- Product # 070911
- Type Paperback
- ISBN 978-1-56158-869-5
- Published Date 2008
- Dimensions 9 3/16 x 10 7/8
- Pages 240
- Photos 850 full-color photographs throughout,
- Drawings 50 drawings
If you want to give your house a one-of-a-kind personality, all the finishing touches have to be just right. Of course, that includes the interior trim and molding that's so crucial to the inner beauty of your home.
Trim Complete delivers all the information you'll need to handle these important projects like a pro.
With detailed instructions and over 800 step-by-step photos, expert carpenter Greg Kossow shows you how to complete every possible trim project, from simple baseboards to complicated casings. He even includes hard-to-find advice about complex crown moldings and creating custom moldings.
By tackling real-world situations just as you'd encounter them, the author shares proven tips, techniques and valuable trade secrets -- always helping you anticipate and solve any problems that may occur.
Here's an example of what you?ll find.
- How to choose trim that's compatible with the style of your house, and select the right moldings, lumber, sheet goods, synthetic glues and fasteners
- All the latest tools and best techniques for using power miter saws, circular saws, table saws, jigsaws, routers, biscuit joiners, planers, sanders, hand tools and accessories
- Everything you need to know about building and installing window trim, including jambs, stools, aprons and casings for traditional and customized windows
- Choosing doors that work with the design of your home, cutting doorjambs to length, installing pre hung single doors, French doors and pocket doors
- Techniques for creating and installing any type of running baseboards, crown moldings, wall caps and perimeter band boards
- Plus you'll discover a wide range of design choices, and techniques for installing wainscoting, ceiling elements and other special projects
- Table of Contents
Before You Start
About Your Safety
Selecting Trim & Materials
-- Choosing a Style
-- Lumber and Sheet goods
-- Synthetic Trim
Tools & Techniques
-- Power Miter Saw
-- Circular Saw
Portable Power Tools
-- Cordless Drill Driver
-- Biscuit Joiner
-- Nail Guns
Hand Tools & Accessories
-- Chisels and Planes
-- Pounding and Prying Tools
Marking & Measuring Tools
-- Rules and Tapes
Other Tool Techniques
-- Removing Old Trim
-- Making Back Cuts
-- Adjusting Walls and Jambs
-- Starting with a "Jamb" Session
-- Making Jamb Extensions
-- Installing Shimmed Jambs
-- Making and Installing Rabbeted Jambs
Window Stools & Aprons
-- Making a Window Stool
-- Scribing Stool Horns
-- Mitered Return on an Apron
-- Stool with Drywalled Jamb
-- Making Mitered Window Casing
-- Pre-Assembling a Mitered Casing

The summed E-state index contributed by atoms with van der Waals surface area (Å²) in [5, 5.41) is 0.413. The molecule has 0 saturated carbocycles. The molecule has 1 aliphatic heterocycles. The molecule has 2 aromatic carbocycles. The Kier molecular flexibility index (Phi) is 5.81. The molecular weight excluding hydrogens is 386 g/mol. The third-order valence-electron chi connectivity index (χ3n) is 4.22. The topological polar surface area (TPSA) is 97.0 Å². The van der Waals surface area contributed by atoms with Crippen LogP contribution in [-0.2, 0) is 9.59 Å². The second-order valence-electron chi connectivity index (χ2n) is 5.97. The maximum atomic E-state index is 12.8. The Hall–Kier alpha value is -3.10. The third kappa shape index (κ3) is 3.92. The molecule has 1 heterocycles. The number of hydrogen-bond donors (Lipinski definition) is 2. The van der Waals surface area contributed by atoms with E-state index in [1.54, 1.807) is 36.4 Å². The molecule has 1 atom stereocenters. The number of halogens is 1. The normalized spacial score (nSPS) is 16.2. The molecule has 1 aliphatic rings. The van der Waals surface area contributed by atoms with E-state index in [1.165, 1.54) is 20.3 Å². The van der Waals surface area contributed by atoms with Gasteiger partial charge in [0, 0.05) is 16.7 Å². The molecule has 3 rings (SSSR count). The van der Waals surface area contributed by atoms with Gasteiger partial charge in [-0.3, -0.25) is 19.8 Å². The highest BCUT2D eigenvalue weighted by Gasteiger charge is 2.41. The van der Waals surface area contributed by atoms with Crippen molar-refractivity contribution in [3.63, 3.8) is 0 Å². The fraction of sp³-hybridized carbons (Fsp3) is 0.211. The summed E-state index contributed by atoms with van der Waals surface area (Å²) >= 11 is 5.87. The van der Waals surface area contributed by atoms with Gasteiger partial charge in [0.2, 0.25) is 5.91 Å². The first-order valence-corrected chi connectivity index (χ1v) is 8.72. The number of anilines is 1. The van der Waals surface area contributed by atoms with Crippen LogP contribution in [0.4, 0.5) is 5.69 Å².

Windows in a series
-- Stool for Windows in a Series
Installing Mitered Mullions
-- Installing Flat Mullions
Windows with Style
-- Installing Craftsman-Style Trim
-- Installing Arts and Crafts-Style Trim
-- Installing Trim with Rosettes
-- Perimeter Molding and Back Banding
-- Preparing the Rough Opening
-- Setting a Swing Door
-- Installing a Prehung Single Door
-- Installing Prehung French Doors
-- Installing a Pocket Door
-- Installing Jambs on a Pocket Door
-- Installing Bifold Doors
-- Cutting Doors to Length
-- Trimming a Hollow
-- Core Door to Length
-- Cutting Doorjambs to Length in Place
-- Correcting a Hinge-Bound Door
Casing & Trim
-- Prepping the Wall and Door Frame
-- Casing with Mitered Trim
-- Craftsman-Style Casing
-- Traditional Casing with Parting Bead
-- Casing with Rosettes and Plinth Blocks
-- Rabbeted Banding
-- Installing Baseboard around 90-Degree Corners
-- Installing Baseboard around Radiused Corners
-- Coping Inside Corners
-- Installing Corner Blocks
-- Splicing Baseboards
-- Scribing Baseboard to the Floor
-- Installing Moldings on Uneven Walls
-- Transitioning Moldings
-- Running Baseboard to Stair Skirtboards
-- Crown Molding on a 90-Degree Corner
-- Crown Molding on a Radiused Corner
-- Coping Inside Corners
-- Cutting Crown in Position on a Miter Saw
-- Cutting Crown Flat on a Compound Miter Saw
-- Splicing Crown on the Wall
-- Splicing Crown Using Backer
-- Installing Wall Cap
-- Mitered End Cap
Perimeter Band Boards
-- Installing Perimeter Band Boards
-- Tongue-and-groove Wainscot
-- Making Rabbeted Baseboards
-- Installing Rabbeted Baseboards
-- Installing Tongue-and- Groove Boards
-- Installing a Closing Board to an Irregular Wall
-- Marking and Cutting for Outlets
Installing Chair Rail
-- Installing Wainscot Cap
-- Installing Rabbeted Cap
-- Installing Chair Rail at 90-Degree Corners
-- Installing Cap on Radiused Outside Corners
Pre-assembled frame-and-panel wainscot
-- Laying Out Frame-and-Panel Wainscot
-- Assembling the Frame- and-Panel Unit
-- Locating and Cutting Holes for Outlets
-- Installing Frame-and-Panel Assembly to Wall
-- Installing Assembled Panels on Inside Corners
-- Installing Assembled
-- Panels on 90-Degree Corners
-- Assembled Panels around a Bullnosed Corner
-- Pre-Assembled Frame-Over-Panel
-- Installing Frames Piece by Piece
Pre-Assembled Frames and Precut Panel
-- Installing Pre-Assembled Frame and Precut Panels
-- Fitting Starting Boards on a Flat Ceiling
-- Fitting Starting Boards on a Raked Ceiling
-- Pulling together Stubborn Tongue-and-Groove
-- Cutting Out for a Ceiling Fixture
-- Fitting an Angled Ceiling Break
-- Installing a Closing Board
-- Locating Ceiling Joistsand Layout
-- Cutting Out for Fixture in a Paneled Ceiling
-- Installing Plywood Panels
-- Installing Trim Boards on a Ceiling
-- Installing Ceiling Panel Trim Moldings
-- Installing Pre-Assembled Panel Moldings
-- Installing Beam Nailers
-- Attaching Beam Nailers with Butterfly Bolts
-- Faux Beam Over Hollow Nailers
-- Faux Beam over Solid Nailers
-- Trimming a Freestanding Post
-- Faux Post with Corner Moldings